Hong Kong, the Best of East Meets West

Night view of Hong Kong islandRarely do I fall in love so quickly… but from the minute the train entered downtown Hong Kong I was enraptured.

The way I see it, to be “perfect” a destination has to go all the way. A big city needs to be big and busy, the countryside peaceful and lush. That doesn’t mean that I don’t like cities that have touches of nature, it’s more the energy, the pulse and the excitement that need to be there. I don’t like Paris in August for exactly that reason, it’s so quiet, I find it depressing, if I wanted tranquility, I’d go to a truly tranquil place.

Hong Kong is dense, very dense, a concrete (and glass) jungle. However, far from a dull one, there’s something to look at in every direction: bright signs, colorful food stalls, traditional medicinal shops line with bins of exotic herbs, flowers or dried fish belly… and that’s exactly what you’ll find: the skyscrapers of the modern west and the exotic delights of the east. Hong Kong is a curious and exciting place, one minute you could be sipping a cappuccino at a hipster café and the next scarfing down dim sum with your chopsticks… and in my week in Hong Kong I did a good deal of both. And since there’s so much English spoken there, it doesn’t feel as intimidating as some other Asian cities, which merely allows you to relax and not have to worry as much about getting around and maneuvering the city.

Through my job at Context Travel I’ve been fortunate enough to always connect with locals and see a destination through their eyes, in Hong Kong I also got to connect with some friends, one being new, Samson, who struck up a conversation with my colleague and I on the subway in Osaka and since I’d be coming to HK a few weeks later, we Facebook-friended each other. Samson and I met up for lunch on my first full day, it was great to have him pick out some of the tasty local food the city is known for. Over turnip sticks, ginger noodles and egg buns I got to hear about the life of a sweet and sensitive mid-20s Hongkonger… and give him some romantic advice, which he’d requested from me, being “older and wise.” We met up another time too, another great chance to have a local experience with more food and a walk around lively Kowloon ending with the fantastic evening view of HK Island, savored on the ferry ride back over.

I managed to eat my way around town with enough vegetarian options, some of the best enjoyed in divey slightly grungy places. Then there were some quirky culinary discoveries, I did stay clear of the snake soup (yes, made from real snakes) and the aforementioned fish belly soup (both good for coughs as I was told on several occasions, as was herbal tea and a variety of other traditional remedies), though I did enjoy some other local specialities like egg tarts and pineapple buns, east-meets-west hybrids. Breakfast for dinner anyone? Head to the famous Australian Dairy Company and sink your teeth into French toast while sipping hot milk tea.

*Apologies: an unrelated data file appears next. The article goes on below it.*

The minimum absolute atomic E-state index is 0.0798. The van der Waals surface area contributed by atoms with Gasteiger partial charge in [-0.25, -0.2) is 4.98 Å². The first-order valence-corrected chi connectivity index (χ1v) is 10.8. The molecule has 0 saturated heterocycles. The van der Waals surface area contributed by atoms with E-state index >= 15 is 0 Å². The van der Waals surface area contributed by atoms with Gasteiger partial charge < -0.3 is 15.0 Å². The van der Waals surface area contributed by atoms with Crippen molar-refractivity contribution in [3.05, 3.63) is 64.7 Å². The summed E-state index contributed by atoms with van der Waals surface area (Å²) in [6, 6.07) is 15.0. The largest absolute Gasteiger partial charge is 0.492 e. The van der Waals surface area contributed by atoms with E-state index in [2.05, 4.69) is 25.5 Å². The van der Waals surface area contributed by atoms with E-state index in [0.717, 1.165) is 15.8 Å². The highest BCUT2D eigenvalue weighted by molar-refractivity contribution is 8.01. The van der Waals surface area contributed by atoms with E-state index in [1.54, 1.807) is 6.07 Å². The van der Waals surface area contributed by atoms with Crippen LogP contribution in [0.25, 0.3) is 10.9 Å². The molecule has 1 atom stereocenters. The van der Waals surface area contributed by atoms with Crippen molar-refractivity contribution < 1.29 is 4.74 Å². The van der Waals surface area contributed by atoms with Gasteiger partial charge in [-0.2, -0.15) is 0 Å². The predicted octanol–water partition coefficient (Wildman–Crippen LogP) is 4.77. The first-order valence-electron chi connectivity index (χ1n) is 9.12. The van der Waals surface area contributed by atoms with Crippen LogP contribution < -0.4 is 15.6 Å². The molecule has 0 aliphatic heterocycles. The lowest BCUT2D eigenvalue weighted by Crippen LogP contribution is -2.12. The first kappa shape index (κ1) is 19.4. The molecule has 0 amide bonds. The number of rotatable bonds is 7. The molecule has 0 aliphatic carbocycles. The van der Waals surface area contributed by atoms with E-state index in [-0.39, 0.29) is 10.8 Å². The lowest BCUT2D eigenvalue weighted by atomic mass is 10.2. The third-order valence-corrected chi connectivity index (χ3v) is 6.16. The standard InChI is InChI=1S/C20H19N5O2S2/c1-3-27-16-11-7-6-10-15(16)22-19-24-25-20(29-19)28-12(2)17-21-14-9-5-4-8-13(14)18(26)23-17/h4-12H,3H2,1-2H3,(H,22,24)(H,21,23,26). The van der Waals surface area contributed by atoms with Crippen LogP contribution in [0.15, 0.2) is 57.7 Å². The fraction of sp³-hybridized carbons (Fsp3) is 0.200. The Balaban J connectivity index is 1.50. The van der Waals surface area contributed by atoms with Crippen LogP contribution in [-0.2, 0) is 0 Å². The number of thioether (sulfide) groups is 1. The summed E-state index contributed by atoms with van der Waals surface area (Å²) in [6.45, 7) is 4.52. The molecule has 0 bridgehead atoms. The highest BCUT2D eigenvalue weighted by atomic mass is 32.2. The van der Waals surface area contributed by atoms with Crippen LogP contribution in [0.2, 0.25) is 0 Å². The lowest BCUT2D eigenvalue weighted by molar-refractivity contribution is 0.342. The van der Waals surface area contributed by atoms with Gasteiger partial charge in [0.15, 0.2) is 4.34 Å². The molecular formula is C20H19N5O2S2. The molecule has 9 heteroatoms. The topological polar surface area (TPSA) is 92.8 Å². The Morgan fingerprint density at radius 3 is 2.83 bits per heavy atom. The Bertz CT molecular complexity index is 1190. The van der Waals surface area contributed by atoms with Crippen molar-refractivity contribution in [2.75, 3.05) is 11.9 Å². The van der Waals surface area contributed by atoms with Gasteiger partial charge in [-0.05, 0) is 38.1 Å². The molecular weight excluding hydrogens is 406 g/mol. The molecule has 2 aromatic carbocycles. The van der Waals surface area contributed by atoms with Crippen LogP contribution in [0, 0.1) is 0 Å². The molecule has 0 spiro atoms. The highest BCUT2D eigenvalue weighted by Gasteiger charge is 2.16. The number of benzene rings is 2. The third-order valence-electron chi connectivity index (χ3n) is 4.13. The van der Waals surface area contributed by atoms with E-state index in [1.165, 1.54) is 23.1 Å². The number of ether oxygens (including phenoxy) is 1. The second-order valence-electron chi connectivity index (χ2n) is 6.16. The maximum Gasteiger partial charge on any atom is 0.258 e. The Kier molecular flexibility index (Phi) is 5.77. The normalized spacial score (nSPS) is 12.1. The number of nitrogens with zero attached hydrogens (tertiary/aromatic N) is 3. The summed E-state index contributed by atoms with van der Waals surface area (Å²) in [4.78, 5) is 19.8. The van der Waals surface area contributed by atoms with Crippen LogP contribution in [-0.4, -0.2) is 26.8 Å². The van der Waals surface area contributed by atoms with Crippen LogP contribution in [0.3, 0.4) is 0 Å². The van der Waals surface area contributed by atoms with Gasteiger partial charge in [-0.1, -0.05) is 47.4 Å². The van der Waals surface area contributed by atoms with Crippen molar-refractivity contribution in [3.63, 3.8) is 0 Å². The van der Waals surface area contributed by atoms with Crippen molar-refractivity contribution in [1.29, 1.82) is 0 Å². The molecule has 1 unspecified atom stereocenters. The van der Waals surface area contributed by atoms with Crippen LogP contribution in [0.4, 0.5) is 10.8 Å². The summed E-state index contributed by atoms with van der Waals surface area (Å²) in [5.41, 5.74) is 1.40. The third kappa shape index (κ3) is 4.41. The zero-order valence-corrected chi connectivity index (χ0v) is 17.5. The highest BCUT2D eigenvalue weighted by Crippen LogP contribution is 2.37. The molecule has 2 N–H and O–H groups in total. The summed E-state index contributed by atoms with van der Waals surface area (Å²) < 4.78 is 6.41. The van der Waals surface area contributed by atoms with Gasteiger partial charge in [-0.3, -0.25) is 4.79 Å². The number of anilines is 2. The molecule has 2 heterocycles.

As much as I loved the city buzz, some of my favorite experiences where at quieter places, especially at the Man Mo temple. Right there sunken among the sea of towers is this tiny temple, a small serene oasis. The center is illuminated by these gorgeous red lanterns, which, the day I was there, were also cast with discrete sun rays peeking through a high window. Incense lit by the faithful, offerings left by some of the altars and fascinating statues helped amplify the ambience. A had a few other windows into their spiritual world. In the very local neighborhood of Sai Ying Pun where I was staying, one can find rows of shops selling cardboard offers for your ancestors, perhaps they may like a new car? tennis racket? All expenses paid vacation?

I also ventured out to the Tian Tan Buddha on Lantau Island, the world’s largest Buddha statue at 34 metres-high. The lines for the cable car where horrible so I wasn’t sure if it was really worth it (book your ticket in advance if you go! I should have known better), however, sitting perched on a mountain and large pedestal, it’s really quite a moving place and the views are spectacular. Lastly along a similar vein, I trekked out to the New Territories one day, to a traditional village, it was a bit far but this was a cool look into what Hong Kong was like before the arrival of the British. We visited old temples, study halls and even came across park with locals enjoying their weekend, picnicking and flying kites. Plus it was great to do something completely untouristy.

The 6.5 days were definitely not enough time and I would have been sadder to leave had I not been departing HK for Bali, nonetheless, I definitely have many reasons to go back, however, trying fish belly soup might not be one of them well, that is unless I have a very serious cough 🙂

If you’re traveling to Hong Kong, have a look at the tours led by a cool range of local experts, architects and writers we’ve designed here.


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